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. Last Updated: 07/27/2016

3-5% Monthly Inflation Rate Within Sight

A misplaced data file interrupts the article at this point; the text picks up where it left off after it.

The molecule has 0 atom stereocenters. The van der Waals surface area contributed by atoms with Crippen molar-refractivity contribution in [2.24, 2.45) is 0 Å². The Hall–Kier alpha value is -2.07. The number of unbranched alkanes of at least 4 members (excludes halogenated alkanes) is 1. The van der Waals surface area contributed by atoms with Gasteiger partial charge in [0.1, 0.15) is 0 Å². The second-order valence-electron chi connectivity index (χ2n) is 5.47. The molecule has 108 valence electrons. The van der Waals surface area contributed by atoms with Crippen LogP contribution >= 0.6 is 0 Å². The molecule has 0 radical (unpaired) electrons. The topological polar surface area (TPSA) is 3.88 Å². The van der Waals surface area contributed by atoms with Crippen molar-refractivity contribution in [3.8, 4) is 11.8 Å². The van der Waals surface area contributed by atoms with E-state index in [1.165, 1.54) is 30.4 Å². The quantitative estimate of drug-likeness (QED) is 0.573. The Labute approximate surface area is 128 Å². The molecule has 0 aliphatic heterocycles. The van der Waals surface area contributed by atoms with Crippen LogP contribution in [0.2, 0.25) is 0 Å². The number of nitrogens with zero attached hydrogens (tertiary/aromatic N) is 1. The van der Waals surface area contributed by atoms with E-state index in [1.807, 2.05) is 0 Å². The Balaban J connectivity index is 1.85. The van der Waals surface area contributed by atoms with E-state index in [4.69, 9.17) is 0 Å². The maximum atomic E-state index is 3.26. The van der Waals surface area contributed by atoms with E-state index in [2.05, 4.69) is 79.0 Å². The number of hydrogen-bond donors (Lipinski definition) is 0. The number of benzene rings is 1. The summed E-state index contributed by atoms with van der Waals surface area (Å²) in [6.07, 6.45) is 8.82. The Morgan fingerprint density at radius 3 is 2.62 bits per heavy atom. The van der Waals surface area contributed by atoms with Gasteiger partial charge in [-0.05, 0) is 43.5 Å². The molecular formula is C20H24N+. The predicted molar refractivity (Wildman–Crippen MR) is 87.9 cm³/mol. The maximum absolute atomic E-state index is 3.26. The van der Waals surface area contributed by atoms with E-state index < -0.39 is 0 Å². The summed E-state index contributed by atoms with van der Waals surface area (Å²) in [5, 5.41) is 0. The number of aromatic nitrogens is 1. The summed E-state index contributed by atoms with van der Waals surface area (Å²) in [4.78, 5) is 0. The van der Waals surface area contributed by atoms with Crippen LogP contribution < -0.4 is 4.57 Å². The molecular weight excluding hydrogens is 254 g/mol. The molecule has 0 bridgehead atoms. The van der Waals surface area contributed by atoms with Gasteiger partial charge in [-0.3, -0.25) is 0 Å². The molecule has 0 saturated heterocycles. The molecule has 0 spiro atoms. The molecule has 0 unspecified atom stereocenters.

For the troubled Russian economy, a monthly inflation rate of 3 to 5 percent over the next one to three years could be as good as it's going to get. Leading Russian officials told the World Economic Forum on Wednesday that such a level, compared with an 8.9 percent rate in May, was attainable as early as this year. "Fifty to 60 percent inflation is our destiny for the next one to three years," said Deputy Finance Minister Sergei Alexashenko, referring to the annual inflation rate. Central Bank Chairman Viktor Gerashchenko told The Moscow Times that data from the beginning of the month showed that the June inflation level could be as low as 6.5 percent. But sustaining a lower inflation rate would require substantial budget cuts and good progress in introducing competition to Russia's monopoly producers. While reducing inflation has been one of the key priorities of Russia's reformers, other measures will act to keep the level of inflation relatively high. In particular, as fuel prices and wages push toward world levels, the rising costs of energy and labor will limit Russia's ability to force down inflation, Alexashenko said. Deputy Economics Minister Sergei Vasilyev said the budget deficit would have to be brought down to 5 percent of gross domestic product to sustain a 3 to 5 percent monthly inflation level. The deficit envisaged in the current draft budget is about 10 percent of GDP. Such a reduction in the deficit could only be achieved by very deep cuts in the huge subsidies paid by the state to the coal, military and agricultural sectors. Vasilyev singled out agriculture as a sector that is ripe for quick budget cuts. "Agricultural subsidies can be cut quickly because they are counterproductive," Vasilyev said. He said most agricultural subsidies are used improperly and are actually political subsidies to keep pressure on state collective farms. "You can cut these subsidies without much harm," he said. First Deputy Prime Minister Oleg Soskovets told the conference that the government has already selected 50 coal mines to be closed down, many in remote areas, and that some employees had already begun to be redeployed. Last year, the government drew up a list of some 42 coal mines marked for closure but did not take matters any further. Soskovets did not provide a time framework for closing down the mines. The Central Bank's Gerashchenko said he was not entirely optimistic about Russia's ability to keep inflation between 7 and 9 percent at year end as had been agreed with the International Monetary Fund in exchange for a $1.5 billion loan. "We are capable of fulfilling our limits agreed with the International Monetary Fund in the second quarter and we can crawl through the third quarter," Gerashchenko commented. "But I'm not sure about the fourth quarter." The Central Bank spokesman declined to elaborate, but Russia typically increases state credits in the autumn to pay for the harvest and for supplying the Far North for the winter. These credits would show up in consumer price increases toward the end of the year.By Steve Liesman THE MOSCOW TIMES For the troubled Russian economy, a monthly inflation rate of 3 to 5 percent over the next one to three years could be as good as it's going to get. Leading Russian officials told the World Economic Forum on Wednesday that such a level, compared with an 8.9 percent rate in May, was attainable as early as this year. "Fifty to 60 percent inflation is our destiny for the next one to three years," said Deputy Finance Minister Sergei Alexashenko, referring to the annual inflation rate. Central Bank Chairman Viktor Gerashchenko told The Moscow Times that data from the beginning of the month showed that the June inflation level could be as low as 6.5 percent. But sustaining a lower inflation rate would require substantial budget cuts and good progress in introducing competition to Russia's monopoly producers. While reducing inflation has been one of the key priorities of Russia's reformers, other measures will act to keep the level of inflation relatively high. In particular, as fuel prices and wages push toward world levels, the rising costs of energy and labor will limit Russia's ability to force down inflation, Alexashenko said. Deputy Economics Minister Sergei Vasilyev said the budget deficit would have to be brought down to 5 percent of gross domestic product to sustain a 3 to 5 percent monthly inflation level. The deficit envisaged in the current draft budget is about 10 percent of GDP. Such a reduction in the deficit could only be achieved by very deep cuts in the huge subsidies paid by the state to the coal, military and agricultural sectors. Vasilyev singled out agriculture as a sector that is ripe for quick budget cuts. "Agricultural subsidies can be cut quickly because they are counterproductive," Vasilyev said. He said most agricultural subsidies are used improperly and are actually political subsidies to keep pressure on state collective farms. "You can cut these subsidies without much harm," he said. First Deputy Prime Minister Oleg Soskovets told the conference that the government has already selected 50 coal mines to be closed down, many in remote areas, and that some employees had already begun to be redeployed. Last year, the government drew up a list of some 42 coal mines marked for closure but did not take matters any further. Soskovets did not provide a time framework for closing down the mines. The Central Bank's Gerashchenko said he was not entirely optimistic about Russia's ability to keep inflation between 7 and 9 percent at year end as had been agreed with the International Monetary Fund in exchange for a $1.5 billion loan. "We are capable of fulfilling our limits agreed with the International Monetary Fund in the second quarter and we can crawl through the third quarter," Gerashchenko commented. "But I'm not sure about the fourth quarter." The Central Bank spokesman declined to elaborate, but Russia typically increases state credits in the autumn to pay for the harvest and for supplying the Far North for the winter. These credits would show up in consumer price increases toward the end of the year.